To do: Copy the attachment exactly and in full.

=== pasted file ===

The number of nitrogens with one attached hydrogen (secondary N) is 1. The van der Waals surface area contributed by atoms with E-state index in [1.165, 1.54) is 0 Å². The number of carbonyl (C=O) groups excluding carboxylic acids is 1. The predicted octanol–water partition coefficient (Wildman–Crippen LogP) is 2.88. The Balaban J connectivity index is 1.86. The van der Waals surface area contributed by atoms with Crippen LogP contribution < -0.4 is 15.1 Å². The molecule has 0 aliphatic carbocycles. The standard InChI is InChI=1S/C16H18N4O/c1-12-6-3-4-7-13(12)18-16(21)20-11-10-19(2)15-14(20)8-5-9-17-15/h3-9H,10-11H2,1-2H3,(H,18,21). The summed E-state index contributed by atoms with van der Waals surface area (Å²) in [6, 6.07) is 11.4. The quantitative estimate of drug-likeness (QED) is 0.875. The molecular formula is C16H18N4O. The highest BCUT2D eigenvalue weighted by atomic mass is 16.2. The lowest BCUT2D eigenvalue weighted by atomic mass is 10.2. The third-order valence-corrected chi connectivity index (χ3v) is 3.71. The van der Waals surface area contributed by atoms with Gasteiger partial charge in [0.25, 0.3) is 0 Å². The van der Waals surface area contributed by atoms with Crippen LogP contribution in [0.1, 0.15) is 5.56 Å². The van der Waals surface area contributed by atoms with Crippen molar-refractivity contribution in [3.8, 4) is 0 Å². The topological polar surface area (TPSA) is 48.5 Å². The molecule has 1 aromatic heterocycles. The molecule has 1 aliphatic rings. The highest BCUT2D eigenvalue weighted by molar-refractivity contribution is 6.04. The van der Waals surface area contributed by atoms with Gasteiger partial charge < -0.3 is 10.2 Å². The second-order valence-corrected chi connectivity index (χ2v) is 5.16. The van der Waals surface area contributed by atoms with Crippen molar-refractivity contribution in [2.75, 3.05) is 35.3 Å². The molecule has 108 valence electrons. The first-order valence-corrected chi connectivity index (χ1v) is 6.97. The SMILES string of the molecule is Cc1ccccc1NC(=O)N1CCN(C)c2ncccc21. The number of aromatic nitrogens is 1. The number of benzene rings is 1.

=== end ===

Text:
The number of nitrogens with one attached hydrogen (secondary N) is 1. The van der Waals surface area contributed by atoms with E-state index in [1.165, 1.54) is 0 Å². The number of carbonyl (C=O) groups excluding carboxylic acids is 1. The predicted octanol–water partition coefficient (Wildman–Crippen LogP) is 2.88. The Balaban J connectivity index is 1.86. The van der Waals surface area contributed by atoms with Crippen LogP contribution < -0.4 is 15.1 Å². The molecule has 0 aliphatic carbocycles. The standard InChI is InChI=1S/C16H18N4O/c1-12-6-3-4-7-13(12)18-16(21)20-11-10-19(2)15-14(20)8-5-9-17-15/h3-9H,10-11H2,1-2H3,(H,18,21). The summed E-state index contributed by atoms with van der Waals surface area (Å²) in [6, 6.07) is 11.4. The quantitative estimate of drug-likeness (QED) is 0.875. The molecular formula is C16H18N4O. The highest BCUT2D eigenvalue weighted by atomic mass is 16.2. The lowest BCUT2D eigenvalue weighted by atomic mass is 10.2. The third-order valence-corrected chi connectivity index (χ3v) is 3.71. The van der Waals surface area contributed by atoms with Gasteiger partial charge in [0.25, 0.3) is 0 Å². The van der Waals surface area contributed by atoms with Crippen LogP contribution in [0.1, 0.15) is 5.56 Å². The van der Waals surface area contributed by atoms with Crippen molar-refractivity contribution in [3.8, 4) is 0 Å². The topological polar surface area (TPSA) is 48.5 Å². The molecule has 1 aromatic heterocycles. The molecule has 1 aliphatic rings. The highest BCUT2D eigenvalue weighted by molar-refractivity contribution is 6.04. The van der Waals surface area contributed by atoms with Gasteiger partial charge < -0.3 is 10.2 Å². The second-order valence-corrected chi connectivity index (χ2v) is 5.16. The van der Waals surface area contributed by atoms with Crippen molar-refractivity contribution in [2.75, 3.05) is 35.3 Å². The molecule has 108 valence electrons. The first-order valence-corrected chi connectivity index (χ1v) is 6.97. The SMILES string of the molecule is Cc1ccccc1NC(=O)N1CCN(C)c2ncccc21. The number of aromatic nitrogens is 1. The number of benzene rings is 1.